In different categories (such as the category of rings or the category of modules) different substructures are important. Ideals are the natural substructures of rings, and submodules are the natural substructures of modules. These substructures are special because they are suitable for forming quotient objects in their categories (that is why I am not ...


1

When that definition says Let $R$ be a ring and $1_R$ its multiplicative identity... they are mentioning (implicitly) that they are requiring $R$ to be unital. However, it is certainly possible to define modules over a non-unital ring; just throw out statement 4 from that definition.


1

Some authors use the term "ring" to mean "ring with identity." This is neither standard nor nonstandard; there is just no consensus. Authors using this definition would use the term "rng" to denote a ring that possibly does not have an identity.


1

I don't have the book by Dummit and Foote, but the maps $$ R\to Ry_1,\quad r\mapsto ry_1\\ R\to Ra_1y_1,\quad r\mapsto ra_1y_1 $$ are surjective homomorphisms and they're also injective because $M$ is torsion-free. For the second one, note that $ra_1=0$ implies $r=0$, if $a_1\ne0$. If $a_1=0$, then $Ra_1y_1=\{0\}$ is free as well.


0

For a module such as $B$, with submodules $C$ and $D$, we of course have the submodule $C + D$ of $B$, which is, by definition, $C + D= \{ c + d \mid c \in C, d \in D \} \subset B; \tag{1}$ in the event that $C \cap D = \{ 0 \}$, the notation $C \oplus D$ may also be used; $C \oplus D$ is then referred to as the direct sum of $C$ and $D$. We observe that ...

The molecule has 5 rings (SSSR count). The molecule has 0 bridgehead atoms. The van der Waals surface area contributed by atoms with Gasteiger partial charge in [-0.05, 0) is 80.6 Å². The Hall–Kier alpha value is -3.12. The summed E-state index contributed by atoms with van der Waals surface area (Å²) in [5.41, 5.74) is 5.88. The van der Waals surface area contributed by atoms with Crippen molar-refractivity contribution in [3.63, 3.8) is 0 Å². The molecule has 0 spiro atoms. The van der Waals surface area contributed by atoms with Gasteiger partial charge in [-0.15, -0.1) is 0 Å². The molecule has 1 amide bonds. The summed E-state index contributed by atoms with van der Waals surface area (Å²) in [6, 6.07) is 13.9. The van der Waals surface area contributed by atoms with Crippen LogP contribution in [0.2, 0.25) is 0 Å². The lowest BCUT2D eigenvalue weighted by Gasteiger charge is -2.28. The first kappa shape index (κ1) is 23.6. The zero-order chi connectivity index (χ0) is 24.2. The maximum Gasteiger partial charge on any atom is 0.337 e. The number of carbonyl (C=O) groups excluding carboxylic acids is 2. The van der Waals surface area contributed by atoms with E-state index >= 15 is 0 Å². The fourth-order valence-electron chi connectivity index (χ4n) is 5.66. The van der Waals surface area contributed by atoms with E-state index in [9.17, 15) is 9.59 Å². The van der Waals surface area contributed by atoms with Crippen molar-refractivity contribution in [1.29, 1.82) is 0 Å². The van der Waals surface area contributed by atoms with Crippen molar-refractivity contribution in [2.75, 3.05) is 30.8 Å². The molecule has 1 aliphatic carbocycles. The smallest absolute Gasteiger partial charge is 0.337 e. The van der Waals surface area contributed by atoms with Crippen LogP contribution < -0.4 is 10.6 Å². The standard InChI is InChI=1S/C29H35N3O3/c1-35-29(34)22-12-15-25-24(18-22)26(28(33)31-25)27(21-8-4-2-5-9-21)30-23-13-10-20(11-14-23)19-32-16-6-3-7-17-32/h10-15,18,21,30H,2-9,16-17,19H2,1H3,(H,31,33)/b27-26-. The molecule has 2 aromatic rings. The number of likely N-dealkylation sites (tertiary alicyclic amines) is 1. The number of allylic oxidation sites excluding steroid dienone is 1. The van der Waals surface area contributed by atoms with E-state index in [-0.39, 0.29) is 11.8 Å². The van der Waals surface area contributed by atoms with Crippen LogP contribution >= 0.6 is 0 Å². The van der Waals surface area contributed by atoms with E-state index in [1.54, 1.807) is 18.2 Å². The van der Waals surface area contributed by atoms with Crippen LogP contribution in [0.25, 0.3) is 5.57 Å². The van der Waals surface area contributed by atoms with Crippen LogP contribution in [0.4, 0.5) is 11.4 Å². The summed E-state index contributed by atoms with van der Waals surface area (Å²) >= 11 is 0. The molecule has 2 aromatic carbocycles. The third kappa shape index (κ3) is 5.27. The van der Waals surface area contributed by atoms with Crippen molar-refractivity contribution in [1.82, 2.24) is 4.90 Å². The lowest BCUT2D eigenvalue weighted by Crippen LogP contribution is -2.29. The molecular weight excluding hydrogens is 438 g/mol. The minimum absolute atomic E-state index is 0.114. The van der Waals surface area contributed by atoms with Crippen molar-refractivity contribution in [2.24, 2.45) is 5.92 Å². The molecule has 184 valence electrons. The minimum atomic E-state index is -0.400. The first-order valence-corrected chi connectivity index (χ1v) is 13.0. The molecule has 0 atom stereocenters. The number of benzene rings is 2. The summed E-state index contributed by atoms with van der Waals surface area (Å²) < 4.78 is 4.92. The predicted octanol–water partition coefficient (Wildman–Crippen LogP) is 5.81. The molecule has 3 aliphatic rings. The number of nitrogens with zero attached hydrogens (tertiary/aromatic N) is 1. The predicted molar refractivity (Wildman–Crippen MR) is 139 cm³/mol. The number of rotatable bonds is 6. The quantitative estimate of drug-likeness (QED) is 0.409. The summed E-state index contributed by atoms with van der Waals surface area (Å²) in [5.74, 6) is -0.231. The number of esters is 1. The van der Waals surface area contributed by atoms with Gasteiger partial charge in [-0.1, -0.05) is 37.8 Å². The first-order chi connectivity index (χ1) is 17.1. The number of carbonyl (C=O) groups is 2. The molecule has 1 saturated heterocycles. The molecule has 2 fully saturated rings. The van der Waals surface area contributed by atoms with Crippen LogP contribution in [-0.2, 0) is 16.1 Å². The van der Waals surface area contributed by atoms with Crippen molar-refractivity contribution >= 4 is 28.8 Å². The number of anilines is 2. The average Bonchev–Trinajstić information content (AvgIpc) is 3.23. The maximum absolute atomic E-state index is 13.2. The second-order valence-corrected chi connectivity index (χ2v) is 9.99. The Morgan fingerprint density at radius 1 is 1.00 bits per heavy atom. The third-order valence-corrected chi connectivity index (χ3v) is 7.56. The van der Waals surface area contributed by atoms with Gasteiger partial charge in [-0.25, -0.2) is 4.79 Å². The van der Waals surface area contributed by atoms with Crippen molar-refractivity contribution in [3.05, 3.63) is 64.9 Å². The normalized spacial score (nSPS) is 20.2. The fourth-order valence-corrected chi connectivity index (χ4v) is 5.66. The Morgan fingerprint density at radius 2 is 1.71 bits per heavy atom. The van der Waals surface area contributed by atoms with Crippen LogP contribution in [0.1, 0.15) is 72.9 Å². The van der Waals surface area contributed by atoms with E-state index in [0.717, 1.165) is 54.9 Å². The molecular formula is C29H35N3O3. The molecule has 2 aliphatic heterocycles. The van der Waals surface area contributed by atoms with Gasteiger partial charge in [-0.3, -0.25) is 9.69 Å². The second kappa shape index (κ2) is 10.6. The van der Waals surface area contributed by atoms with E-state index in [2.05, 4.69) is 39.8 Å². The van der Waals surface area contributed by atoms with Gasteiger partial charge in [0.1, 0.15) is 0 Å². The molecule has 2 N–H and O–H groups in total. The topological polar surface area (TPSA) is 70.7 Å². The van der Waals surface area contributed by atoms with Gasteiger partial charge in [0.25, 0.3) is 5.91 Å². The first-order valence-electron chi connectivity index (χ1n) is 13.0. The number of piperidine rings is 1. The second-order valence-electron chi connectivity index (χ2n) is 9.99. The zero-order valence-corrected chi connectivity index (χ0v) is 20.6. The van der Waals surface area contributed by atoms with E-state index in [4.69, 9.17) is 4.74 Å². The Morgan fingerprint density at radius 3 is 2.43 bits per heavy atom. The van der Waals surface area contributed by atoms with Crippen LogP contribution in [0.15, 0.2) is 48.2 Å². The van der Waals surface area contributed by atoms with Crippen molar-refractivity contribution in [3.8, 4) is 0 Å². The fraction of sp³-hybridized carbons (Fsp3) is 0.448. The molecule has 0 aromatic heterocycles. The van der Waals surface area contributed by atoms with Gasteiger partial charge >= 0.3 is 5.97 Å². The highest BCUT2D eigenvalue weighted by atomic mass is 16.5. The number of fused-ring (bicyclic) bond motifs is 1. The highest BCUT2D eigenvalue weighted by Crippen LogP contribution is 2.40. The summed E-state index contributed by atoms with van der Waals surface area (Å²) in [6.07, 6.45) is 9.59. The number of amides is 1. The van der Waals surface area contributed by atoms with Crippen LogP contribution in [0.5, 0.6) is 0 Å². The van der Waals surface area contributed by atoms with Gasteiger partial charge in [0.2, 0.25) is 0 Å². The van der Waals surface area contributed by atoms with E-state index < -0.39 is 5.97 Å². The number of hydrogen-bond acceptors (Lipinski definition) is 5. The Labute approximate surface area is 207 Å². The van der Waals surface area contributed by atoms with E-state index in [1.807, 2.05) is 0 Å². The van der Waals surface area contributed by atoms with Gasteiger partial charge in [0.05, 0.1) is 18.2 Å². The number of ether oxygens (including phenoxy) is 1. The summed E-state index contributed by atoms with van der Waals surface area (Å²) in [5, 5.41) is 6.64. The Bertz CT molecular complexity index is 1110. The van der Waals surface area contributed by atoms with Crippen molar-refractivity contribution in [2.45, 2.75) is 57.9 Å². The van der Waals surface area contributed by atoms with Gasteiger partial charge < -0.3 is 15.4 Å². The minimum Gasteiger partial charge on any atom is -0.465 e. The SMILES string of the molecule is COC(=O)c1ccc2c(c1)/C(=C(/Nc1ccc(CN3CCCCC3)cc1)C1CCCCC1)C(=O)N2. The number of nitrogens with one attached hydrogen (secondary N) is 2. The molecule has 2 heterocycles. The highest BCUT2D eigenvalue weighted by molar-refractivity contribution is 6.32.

2

Embed $L$ in an injective module $E$ and consider the push-out diagram $$\require{AMScd} \begin{CD} {} @. {} @. 0 @. 0 \\ @. @. @VVV @VVV \\ 0 @>>> K @>>> L @>>> M @>>> 0 \\ @. @| @VVV @VVV \\ 0 @>>> K @>>> E @>>> N @>>> 0 \\ @. @. @VVV @VVV \\ {} @. {} @. E/L @= E/L \\ @. @. @VVV @VVV ...


2

For a $b\in B$ consider the element $x=f (g(b)) -b\in B$. We claim that this $x$ is in the kernel of $g$. Then it will follow that $b= x+f(g(b))$ where in the rhs first element is in $\ker g$ and the second element is in image of $f$, that is what you wanted to be proved. To prove the claim apply $f$ to this element $x$ and use the condition that $g$ ...


1

It seems like your question is: prove that a finitely generated free module has a finite basis. Let $E$ be a basis for such a module $M$ over $R$. Then $E$ spans $M$. Now, $M$ is finitely generated so you can find a finite ste of elements that span $M$. Write each element as (finite) linear combinations of elements from $E$. Collect all these elements from ...